Review: Seagate Backup Plus 5TB

Gadgets Technology

Hard drives with a 2.5-inch form factor are limited to 5TB of capacity. The fact that no products with a higher capacity have been launched since 2016 is further evidence of the laws of physics finally catching up with storage engineers, as the ones that are being marketed are considerably thicker than lesser capacity models. Earlier this year, Seagate unveiled a new portable hard disk drive sporting 5TB of storage, the Backup Plus Portable (STHP5000402), which is a successor to the 2016 version with a slightly There are currently two models on sale, making things more confusing As you can see, the 2019 model costs $129.99 in comparison to the 2016 model, which is the lowest price per GB of any portable hard drive you will find.


A slight bit bigger than the hard drive that succeeds it, it houses a 5TB drive. The device measures 20.9 x 80 x 115.3 mm, around the size of a large pack of cigarettes, so it passes the in-pocket test – although you’re likely to get an unpleasant bulge in your trouser pocket when carrying it in there. Rather than using traditional materials like glass or plastic, Seagate opted for a brushed aluminum plate and a rectangular It will be a challenge to pry the device open to extract the hard drive. Apart from the white LED status light and the flat USB connector, there are no noteworthy design points to point out. There is a 46cm USB cable with a removable USB-C cap that comes with the Backup Plus Portable.


This particular 5TB hard drive was designed for Backup Plus Portable in 2016, but it was released more than a year ago. Having five massive platters with a capacity of 1TB each, it’s 12.5mm tall and 12.5mm wide. Aside from the 128MB cache and 5,400RPM spindle speed, the ST5000LM000 drive also has 128MB of onboard memory. In addition to the Backup Plus Portable, it is covered by a two-year warranty. Although the barebones 5TB drive has fewer materials (no cable, chassis, or electronic components), this model is up to 50% more expensive than the external model. Providing and obtaining goods and services is a rule of supply and demand. there was little difference between the drive’s performance in our two tests (CrystalDiskMark 6.0.2 and Atto 4) with read and write speeds between 131 and 146MBps, respectively. It took about 78 seconds to copy a 10GB file from the laptop’s drive to the portable device, which equates to a real-world speed of around 128MBps – half as fast as some of the slower external solid-state drives we’ve tested.

In Use

To start with, let’s discuss the Mylio Create software. This is a free cloud-free photo management storage service that can be used for a year for $50. In contrast to some of its competitors, it has a maximum number of photos it can accommodate (50,000 for this tier) and you can connect up to four computers (but only one mobile device). Additionally, it allows you to edit RAW images. It is important to note that the pictures are In addition to this, Seagate bundles the majority of its portable drives with a two-month subscription to Adobe Creative Cloud. There are no applications on the drive so it can be deployed immediately with minimal configuration – at least under As with other models, there is no Seagate Dashboard. During our tests, we found the Backup Plus Portable to be just about lukewarm to the touch due to the three-year-old disk drive inside the enclosure.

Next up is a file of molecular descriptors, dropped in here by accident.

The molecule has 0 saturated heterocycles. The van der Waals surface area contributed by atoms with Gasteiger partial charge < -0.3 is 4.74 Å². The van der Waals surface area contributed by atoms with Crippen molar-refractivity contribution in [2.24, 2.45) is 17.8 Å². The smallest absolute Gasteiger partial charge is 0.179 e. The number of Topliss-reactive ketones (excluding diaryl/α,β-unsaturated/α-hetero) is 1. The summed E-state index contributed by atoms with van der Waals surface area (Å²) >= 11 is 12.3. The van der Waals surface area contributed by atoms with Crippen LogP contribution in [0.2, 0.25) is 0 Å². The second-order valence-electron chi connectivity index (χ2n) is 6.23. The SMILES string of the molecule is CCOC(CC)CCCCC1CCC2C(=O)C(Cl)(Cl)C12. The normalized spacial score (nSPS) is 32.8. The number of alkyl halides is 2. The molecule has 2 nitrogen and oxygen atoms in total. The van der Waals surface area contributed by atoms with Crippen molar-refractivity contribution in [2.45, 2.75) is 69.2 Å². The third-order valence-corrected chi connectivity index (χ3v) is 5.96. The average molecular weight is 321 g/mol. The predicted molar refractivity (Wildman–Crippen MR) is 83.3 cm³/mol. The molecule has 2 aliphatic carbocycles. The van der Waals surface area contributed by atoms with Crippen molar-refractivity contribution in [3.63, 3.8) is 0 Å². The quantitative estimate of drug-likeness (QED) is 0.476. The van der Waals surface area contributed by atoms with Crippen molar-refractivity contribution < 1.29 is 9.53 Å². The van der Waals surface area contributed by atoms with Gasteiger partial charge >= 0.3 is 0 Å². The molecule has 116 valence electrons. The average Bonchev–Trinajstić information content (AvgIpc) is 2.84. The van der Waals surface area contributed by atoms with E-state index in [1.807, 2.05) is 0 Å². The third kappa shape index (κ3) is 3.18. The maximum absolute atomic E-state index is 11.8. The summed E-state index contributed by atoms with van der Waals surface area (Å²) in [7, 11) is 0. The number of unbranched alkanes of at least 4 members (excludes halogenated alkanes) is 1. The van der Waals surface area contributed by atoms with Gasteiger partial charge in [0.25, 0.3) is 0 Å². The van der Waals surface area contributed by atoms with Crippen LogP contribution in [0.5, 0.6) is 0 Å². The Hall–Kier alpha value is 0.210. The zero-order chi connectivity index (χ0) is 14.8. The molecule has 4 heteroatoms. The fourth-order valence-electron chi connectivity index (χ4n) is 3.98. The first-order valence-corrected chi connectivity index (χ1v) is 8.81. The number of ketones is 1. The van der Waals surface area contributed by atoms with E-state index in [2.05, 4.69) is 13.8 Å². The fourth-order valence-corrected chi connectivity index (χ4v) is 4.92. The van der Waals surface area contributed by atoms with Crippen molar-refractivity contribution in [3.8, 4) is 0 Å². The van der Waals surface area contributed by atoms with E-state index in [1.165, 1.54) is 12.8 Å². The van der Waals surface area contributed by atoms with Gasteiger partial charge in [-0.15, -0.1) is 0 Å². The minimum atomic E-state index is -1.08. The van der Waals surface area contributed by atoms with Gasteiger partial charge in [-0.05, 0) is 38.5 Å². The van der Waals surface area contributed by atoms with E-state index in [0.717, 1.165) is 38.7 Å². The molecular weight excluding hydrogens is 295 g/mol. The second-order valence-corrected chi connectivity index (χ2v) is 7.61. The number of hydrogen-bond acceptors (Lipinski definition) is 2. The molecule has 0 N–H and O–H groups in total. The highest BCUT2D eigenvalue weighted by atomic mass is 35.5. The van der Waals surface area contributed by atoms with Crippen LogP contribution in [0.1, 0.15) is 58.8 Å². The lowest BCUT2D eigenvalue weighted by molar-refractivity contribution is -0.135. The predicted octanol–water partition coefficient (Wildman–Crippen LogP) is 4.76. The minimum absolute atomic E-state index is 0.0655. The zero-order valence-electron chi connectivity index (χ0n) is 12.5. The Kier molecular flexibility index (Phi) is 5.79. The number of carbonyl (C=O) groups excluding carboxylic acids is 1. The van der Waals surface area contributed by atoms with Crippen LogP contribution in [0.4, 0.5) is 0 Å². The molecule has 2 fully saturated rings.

The Competition

In fact, competitors are likely to use the same Seagate 5TB internal hard drive. Meanwhile, the LaCie Porsche Design USB-C Mobile Hard Drive is far more expensive and does not work with Mylio Create. The Type-C connector and a more attractive finish make it a more desirable device. You can also get the Seagate Backup Plus in 2016 for 15% less money, though it lacks the new design, the Type-C plug converter and Mylio Create subscription. Overall, the Seagate Backup Plus is a decent choice at this price level. For those benefits, does it make sense to spend an extra $20? from the perspective of our company. A couple of waterproof drives are available from Silicon Power. Each has a capacity of 5TB. In addition to its diamond-patterned design and a bookmark that acts as a sliding protector for the USB port, SP050TBPHDD3LS3K costs $149. The other model has both a waterproof and a shockproof design for $145. In addition to its USB Type-C connector and cable holder, the Armor A60 comes with a wrist strap.

Final Verdict

There has been a plateau in the capacity of large capacity portable hard drives. There are not many improvements that can be made to hardware, as there is little or no incentive to invest in research and development. It is unknown if HAMR or Helium will ever be developed for more lucrative markets like data centers, where the need for smaller 2.5-inch hard disk drives does not exist. If you want the highest volumetric capacity you can get without going broke, then the 5TB portable drive is worth considering. With this in mind, Seagate did what it had to in order to make the 5TB drive competitive With a few improvements, a new shell has been created. In terms of the Backup Plus Portable, it won’t set the world on fire, and if you do not need the Mylio Create tool, the 2016 edition will be more beneficial.